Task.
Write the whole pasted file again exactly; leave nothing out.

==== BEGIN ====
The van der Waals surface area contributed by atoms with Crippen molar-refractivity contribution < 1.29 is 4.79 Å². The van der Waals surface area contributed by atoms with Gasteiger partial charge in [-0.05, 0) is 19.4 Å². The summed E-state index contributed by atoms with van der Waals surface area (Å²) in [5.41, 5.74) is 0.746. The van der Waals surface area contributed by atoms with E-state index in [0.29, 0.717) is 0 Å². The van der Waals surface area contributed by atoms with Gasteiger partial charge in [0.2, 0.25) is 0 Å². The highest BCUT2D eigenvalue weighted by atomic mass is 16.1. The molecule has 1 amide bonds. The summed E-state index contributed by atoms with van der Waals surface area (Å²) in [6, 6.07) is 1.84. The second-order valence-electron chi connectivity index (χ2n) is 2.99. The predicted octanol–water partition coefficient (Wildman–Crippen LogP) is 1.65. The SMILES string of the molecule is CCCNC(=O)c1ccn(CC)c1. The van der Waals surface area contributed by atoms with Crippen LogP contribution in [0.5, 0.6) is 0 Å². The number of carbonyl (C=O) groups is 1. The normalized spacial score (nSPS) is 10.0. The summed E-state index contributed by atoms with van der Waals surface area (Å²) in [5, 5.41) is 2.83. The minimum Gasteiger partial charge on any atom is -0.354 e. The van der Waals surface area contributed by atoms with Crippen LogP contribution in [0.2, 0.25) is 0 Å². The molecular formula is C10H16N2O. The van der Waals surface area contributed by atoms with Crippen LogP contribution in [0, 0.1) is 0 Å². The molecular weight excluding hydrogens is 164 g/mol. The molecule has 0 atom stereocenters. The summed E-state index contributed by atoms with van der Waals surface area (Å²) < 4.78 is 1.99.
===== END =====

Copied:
The van der Waals surface area contributed by atoms with Crippen molar-refractivity contribution < 1.29 is 4.79 Å². The van der Waals surface area contributed by atoms with Gasteiger partial charge in [-0.05, 0) is 19.4 Å². The summed E-state index contributed by atoms with van der Waals surface area (Å²) in [5.41, 5.74) is 0.746. The van der Waals surface area contributed by atoms with E-state index in [0.29, 0.717) is 0 Å². The van der Waals surface area contributed by atoms with Gasteiger partial charge in [0.2, 0.25) is 0 Å². The highest BCUT2D eigenvalue weighted by atomic mass is 16.1. The molecule has 1 amide bonds. The summed E-state index contributed by atoms with van der Waals surface area (Å²) in [6, 6.07) is 1.84. The second-order valence-electron chi connectivity index (χ2n) is 2.99. The predicted octanol–water partition coefficient (Wildman–Crippen LogP) is 1.65. The SMILES string of the molecule is CCCNC(=O)c1ccn(CC)c1. The van der Waals surface area contributed by atoms with Crippen LogP contribution in [0.5, 0.6) is 0 Å². The number of carbonyl (C=O) groups is 1. The normalized spacial score (nSPS) is 10.0. The summed E-state index contributed by atoms with van der Waals surface area (Å²) in [5, 5.41) is 2.83. The minimum Gasteiger partial charge on any atom is -0.354 e. The van der Waals surface area contributed by atoms with Crippen LogP contribution in [0.2, 0.25) is 0 Å². The molecular formula is C10H16N2O. The van der Waals surface area contributed by atoms with Crippen LogP contribution in [0, 0.1) is 0 Å². The molecular weight excluding hydrogens is 164 g/mol. The molecule has 0 atom stereocenters. The summed E-state index contributed by atoms with van der Waals surface area (Å²) < 4.78 is 1.99.